Insights > Tyler Manick: Getting Back in the Bucket

Tyler Manick: Getting Back in the Bucket

10/14/2020

Less than a day after hearing he was cancer-free, lineman Tyler Manick knew what he needed to do first: help the people of southwest Louisiana.

So he loaded up his gear and joined his Duke Energy teammates, traveling nearly 900 miles down I-85 and beyond to help Entergy Louisiana rebuild a devastated community.

On May 16, 2018, Manick, with his eight-months-pregnant wife, Chelsey, by his side, was diagnosed with acute lymphoblastic leukemia. If treatment didn’t work, he had six weeks to live.

“We hunkered down and held onto God,” said Manick, who has worked as a lineman for Duke Energy for the past six years.

Manick immediately entered treatment, beginning a grueling 27-month journey, bringing with it unimaginable weight loss and sickness, leaving him unable to do the work he loves. Instead of receiving job tickets and loading his truck with his teammates that Wednesday morning, he was told to start getting his affairs in order.

On Aug. 21 this year, his 812 days of treatment came to an end. A biopsy just two weeks ago would bring with it the day he and Chelsey, and now their two-year old daughter Samaira, weren’t sure they would ever see. Tyler was told Oct. 8 he was now cancer free.

“As hard as it is to explain what that’s like to be told you have six or 10 weeks to live, it’s just as hard to explain the joy of being told you’ve come through this,” said Manick. “Just hearing ‘you’re finished, go get back to a normal life,’ no more pain, no more suffering, no more chemo, no more radiation. It’s an indescribable feeling.”

Less than 24 hours removed from receiving life-altering news, Manick knew exactly what he wanted to do first: head south. The Old Fort, North Carolina, resident packed his bags and headed for Lake Charles, Louisiana, to aid the recovery efforts following hurricanes Laura and Delta. And by 6 a.m. Friday morning, he was on his way.

“We celebrated, started rejoicing and thanking God for an hour or two, then I got home and started doing laundry,” said Manick. “Chelsey was so happy from the cancer results that I could have told her we were going to China and she wouldn’t have cared.”

Manick is one of roughly 500 crew members from Duke Energy who pitched in to help out his Entergy Louisiana peers following Hurricane Delta’s landfall in southwest Louisiana, a region that has seen inconceivable devastation over the past two months. And it’s a task that has kept him well-motivated over the past two years.

“I went out on disability when I was sick and I couldn’t work, but I just kept telling myself ‘If I could just get back in that bucket one more time, if I can just go down the road one more time,’” said Manick. “I just wanted to get back to it. The best part of being a lineman is storm work. The rebuilding is awesome and being able to help people is amazing.”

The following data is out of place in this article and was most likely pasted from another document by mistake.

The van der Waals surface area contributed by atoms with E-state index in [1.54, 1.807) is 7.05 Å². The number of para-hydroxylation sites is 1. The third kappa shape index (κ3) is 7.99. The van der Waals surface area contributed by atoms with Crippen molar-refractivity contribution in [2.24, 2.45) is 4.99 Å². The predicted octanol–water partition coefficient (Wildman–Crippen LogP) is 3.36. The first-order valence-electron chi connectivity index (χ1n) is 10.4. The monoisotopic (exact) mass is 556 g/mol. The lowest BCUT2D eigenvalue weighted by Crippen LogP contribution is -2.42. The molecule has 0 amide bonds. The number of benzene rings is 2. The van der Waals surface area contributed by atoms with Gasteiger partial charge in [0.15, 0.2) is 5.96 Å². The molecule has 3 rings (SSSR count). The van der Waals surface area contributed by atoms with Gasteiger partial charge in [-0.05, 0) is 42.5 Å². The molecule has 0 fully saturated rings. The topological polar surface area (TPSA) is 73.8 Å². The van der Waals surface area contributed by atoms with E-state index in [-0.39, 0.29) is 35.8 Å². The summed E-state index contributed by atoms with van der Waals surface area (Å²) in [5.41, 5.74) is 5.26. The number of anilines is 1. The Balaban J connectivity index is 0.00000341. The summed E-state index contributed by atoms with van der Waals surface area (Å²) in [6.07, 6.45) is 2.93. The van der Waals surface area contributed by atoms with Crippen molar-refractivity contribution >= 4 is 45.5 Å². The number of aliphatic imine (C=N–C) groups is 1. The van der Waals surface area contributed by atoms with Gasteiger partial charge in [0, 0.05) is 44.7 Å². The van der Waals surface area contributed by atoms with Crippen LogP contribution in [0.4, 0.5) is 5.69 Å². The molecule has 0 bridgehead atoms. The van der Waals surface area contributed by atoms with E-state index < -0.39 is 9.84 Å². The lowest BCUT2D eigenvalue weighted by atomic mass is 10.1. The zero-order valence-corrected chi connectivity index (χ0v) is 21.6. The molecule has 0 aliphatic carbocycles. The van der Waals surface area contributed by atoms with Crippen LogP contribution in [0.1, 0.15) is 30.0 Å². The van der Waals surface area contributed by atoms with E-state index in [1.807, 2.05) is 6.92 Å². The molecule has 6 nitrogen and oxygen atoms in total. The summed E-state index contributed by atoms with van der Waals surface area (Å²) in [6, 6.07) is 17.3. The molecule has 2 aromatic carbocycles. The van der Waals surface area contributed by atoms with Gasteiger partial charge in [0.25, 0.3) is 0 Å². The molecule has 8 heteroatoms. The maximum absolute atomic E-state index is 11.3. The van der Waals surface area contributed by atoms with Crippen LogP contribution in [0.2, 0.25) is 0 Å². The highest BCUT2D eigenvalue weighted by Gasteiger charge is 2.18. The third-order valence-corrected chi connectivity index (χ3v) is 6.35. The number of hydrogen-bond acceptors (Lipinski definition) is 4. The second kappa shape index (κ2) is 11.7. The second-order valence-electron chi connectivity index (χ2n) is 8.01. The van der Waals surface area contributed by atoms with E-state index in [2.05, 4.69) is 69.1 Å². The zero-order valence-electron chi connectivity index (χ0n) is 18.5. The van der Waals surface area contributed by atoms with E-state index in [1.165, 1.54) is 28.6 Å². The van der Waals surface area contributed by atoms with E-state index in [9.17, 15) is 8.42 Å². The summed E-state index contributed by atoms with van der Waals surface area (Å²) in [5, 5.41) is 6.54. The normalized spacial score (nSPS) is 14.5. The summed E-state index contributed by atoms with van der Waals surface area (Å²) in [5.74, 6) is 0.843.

Manick has been spending his days in Lake Charles, back in his bucket, working to get the lights back on for a storm-ravaged community. Setting poles, running wire and replacing transformers, back to his beloved routine with a group of guys who are closer to brothers than co-workers.

When Manick was undergoing treatment, his teammates were with him every step of the way, blowing leaves, taking out the trash, driving him 40-plus miles one way to his appointments. Because that’s what linemen do.

“It’s a brotherhood,” said Manick. “When something happens, they’re the first ones there and willing to do anything for you. When I was down on my luck, they were the first ones there to pick me up. It’s a family, and that’s just how it is when you’re a lineman.”

Manick is now spending his days in the Louisiana sunshine, helping Entergy restore power to more than 300,000 people who lost it following Delta’s landfall.

“I’ve been on a few storms that I thought were bad, but I’ve never seen anything like what I’ve seen in Lake Charles. I’ve never seen oak trees twice the size of a steering wheel just twisted and knocked down,” said Manick. “I feel sorry for these people; they’ve been through it in the past month or two. You see piles of debris on side of the road and think these people’s whole lives have changed. I don’t know what we can do other than get the power back on, but that’s what we’re going to do.”

With Manick’s help, Entergy Louisiana has restored over 90% of customers who lost power following the first three full days of restoration work since Delta, the second hurricane to tear through the state in just six weeks. And Manick has cherished every second of it.

“It’s hot – two weeks ago I could see my breath at home in the mountains,” said Manick. “It’s been my first time in this state and my first time seeing the Mississippi River. Getting down here has been absolutely awesome. I love Louisiana, and it seems like the farther south you get the nicer the people get. I’m happy to get the lights back on for them.”

He’s not just restoring normalcy for the community, but he’s restoring it for himself too.

“If I have an opportunity to say I beat cancer and give somebody hope, I want to do that,” said Manick. “I may never get to come back down here. I want to enjoy it. Life’s short.”

 


Brandon Scardigli
Sr. Communications Specialist